Congo. By the November 2011 presidential and parliamentary elections, President Joseph Kabila had consolidated his hold on power. But the election had been bordered by accusations of cheating and other irregularities. In addition, the Independent National Electoral Commission (CENI) first presented the formal election results on February 1, 2012. CENI then confirmed that Kabila had won the presidential election with close to 49% of the vote before Etienne Tshisekedi, leader of the Union for Democracy and Social Progress (UDPS), which received just over 32%. In the parliamentary elections, the parties supporting Kabila’s own majority in the National Assembly, but the president’s own party, the People’s Party for Reconciliation and Development (PPRD), received only 63 seats, 48 fewer than in 2006. The UDPS became the largest opposition party with 41 seats. 17 mandates could not be added due to accusations of violence and cheating. Tshisekedi, who had been placed under house arrest after the election, urged his party mates to boycott the work of the National Assembly, but all but three UDPS members took their seats. According to a UN report in March, forces loyal to President Kabila had killed at least thirty people in Kinshasa around the 2011 election.
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A difficult blow for President Kabila was when his closest adviser, Augustin Katumba Mwanke, died in a plane crash on February 12.
In the troubled eastern parts of the country, the situation deteriorated drastically in April when several hundred, perhaps a thousand, government soldiers deserted. The soldiers had previously belonged to the Tutsid-dominated rebel movement CNDP (Congrès national pour la defense du peuple), which had been incorporated into the government forces three years earlier. Through a peace agreement in March 2009, their army unit was given responsibility for North Kivu, the province where the CNDP had previously fought the government army and shot itself at the rich natural resources. Their leader, Bosco Ntaganda, had been appointed general despite being called on by the International Criminal Court (ICC) in The Hague since 2008 on suspicion of war crimes.
Initially, it was claimed that it was a soldier revolt that was triggered by dissatisfaction with unpaid wages and poor living conditions, but in May it was clear that it was more than that. Then a new rebel group was formed, called the Movement on March 23 (M23) after the date the 2009 peace treaty was signed. It was speculated as to why the uprising started right then. One reason seemed to be that the Army unit was about to lose its strategic location by relocating it to another province. In addition, there were signs that the Kinshasa government was preparing to arrest Ntaganda to bring him to trial in Rwanda’s homeland.
The violence gradually increased and the M23 took control of increasingly large areas near the border with Rwanda and Uganda. A ceasefire announced between the government army and the M23 in July did not last long. From April to November, about half a million people were displaced. Although M23 was formally led by Colonel Sultani Makenga, most observers were convinced that it was Ntaganda who had the highest command. In June, information leaked to the media from the report that the United Nations Expert Group for the Congo (Kinshasa) would submit to the Security Council. In it, Rwanda, and even Uganda, were accused of supporting M23. In an even more detailed report in October/ November, UN experts went even further, claiming that M23 was in principle under the command of Rwanda’s defense minister and that both Rwandan and Ugandan soldiers fought alongside the rebels. Rwanda would also have helped M23 recruit new combatants. Both Rwanda and Uganda denied the charges.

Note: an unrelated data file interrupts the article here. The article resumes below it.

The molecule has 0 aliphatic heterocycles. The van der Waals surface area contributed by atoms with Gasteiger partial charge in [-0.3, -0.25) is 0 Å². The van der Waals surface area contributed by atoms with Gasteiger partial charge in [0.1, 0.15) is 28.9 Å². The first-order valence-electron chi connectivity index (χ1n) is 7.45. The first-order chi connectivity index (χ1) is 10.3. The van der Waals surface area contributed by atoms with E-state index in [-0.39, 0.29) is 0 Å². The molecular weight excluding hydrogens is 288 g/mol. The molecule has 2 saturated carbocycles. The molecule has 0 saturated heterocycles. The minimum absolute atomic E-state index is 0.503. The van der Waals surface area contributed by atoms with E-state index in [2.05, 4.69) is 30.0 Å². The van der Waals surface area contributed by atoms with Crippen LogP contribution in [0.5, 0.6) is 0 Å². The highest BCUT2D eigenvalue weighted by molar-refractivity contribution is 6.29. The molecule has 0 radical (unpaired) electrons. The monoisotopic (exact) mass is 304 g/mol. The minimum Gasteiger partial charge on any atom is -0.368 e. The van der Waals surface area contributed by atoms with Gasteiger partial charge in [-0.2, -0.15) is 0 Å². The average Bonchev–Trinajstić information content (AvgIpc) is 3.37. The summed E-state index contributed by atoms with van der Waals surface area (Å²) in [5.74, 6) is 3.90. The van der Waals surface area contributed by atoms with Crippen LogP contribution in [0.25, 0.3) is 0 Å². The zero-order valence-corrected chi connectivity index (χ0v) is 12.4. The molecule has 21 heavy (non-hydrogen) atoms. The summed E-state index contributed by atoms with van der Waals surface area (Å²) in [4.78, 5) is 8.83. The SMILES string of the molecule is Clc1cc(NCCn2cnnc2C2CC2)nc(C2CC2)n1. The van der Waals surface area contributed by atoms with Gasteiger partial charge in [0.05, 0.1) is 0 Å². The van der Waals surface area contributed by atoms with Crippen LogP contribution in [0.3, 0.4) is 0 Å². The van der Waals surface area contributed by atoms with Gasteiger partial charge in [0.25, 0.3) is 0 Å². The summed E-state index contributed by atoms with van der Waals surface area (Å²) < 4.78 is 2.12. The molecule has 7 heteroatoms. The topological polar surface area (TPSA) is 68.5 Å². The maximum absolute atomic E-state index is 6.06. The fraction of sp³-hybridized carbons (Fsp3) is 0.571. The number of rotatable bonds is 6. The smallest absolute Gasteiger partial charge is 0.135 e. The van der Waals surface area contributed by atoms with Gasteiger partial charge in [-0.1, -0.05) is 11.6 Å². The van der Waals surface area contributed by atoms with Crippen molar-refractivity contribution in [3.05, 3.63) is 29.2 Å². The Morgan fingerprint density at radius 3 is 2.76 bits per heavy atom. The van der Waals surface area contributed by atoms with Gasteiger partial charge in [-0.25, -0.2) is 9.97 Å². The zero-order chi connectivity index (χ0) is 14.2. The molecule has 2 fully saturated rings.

In November, the M23 advanced and entered Goma, the capital of Northern Kivus, and the rebel force threatened to continue to Kinshasa to overthrow Kabila. However, the rebels left the city in early December, after President Kabila and Makenga agreed on a peace plan. However, the situation in the area remained tense. In several cities in Northern and Southern Kivu, the people protested against the M23, but also against Kabila and the UN force MONUSCO, which failed to protect them.
The situation remained uncertain and M23 threatened to resume fighting if Kabila failed to fulfill its promises or refused to continue the negotiations. On the last day of the year, the UN Security Council decided to impose sanctions on several of the leaders of the M23 and the hutumilis FDLR. According to them, they were charged with travel bans and had their financial assets frozen.
A clear signal to suspected war criminals about what they could expect was when the ICC sentenced Thomas Lubanga, leader of the UPC militia, to 14 years in prison for July having recruited and used child soldiers in the fighting in the Ituri district in 2002–03. It was the first sentence that the court handed down since it was established in 2002. However, the sentence was significantly lower than many had expected, the prosecutor had pleaded to 30 years in prison. Another defendant, Mathieu Ngudjolo Chui – also he from Ituri – was acquitted in December, when the judges considered that the evidence against him was insufficient. He had been charged with ordering a massacre in the village of Bogoro, where at least 200 people were killed in 2003.
Doctor Denis Mukwege, who has become known around the world for his work in helping Congolese rape victims, was subjected to a murder trial in October in the city of Bukavu. He survived, but one of his employees was killed.
According to countryaah,the population of Democratic Republic of the Congo in 2012 was 76,244,433, ranking number 19 in the world. The population growth rate was 3.380% yearly, and the population density was 33.6316 people per km2.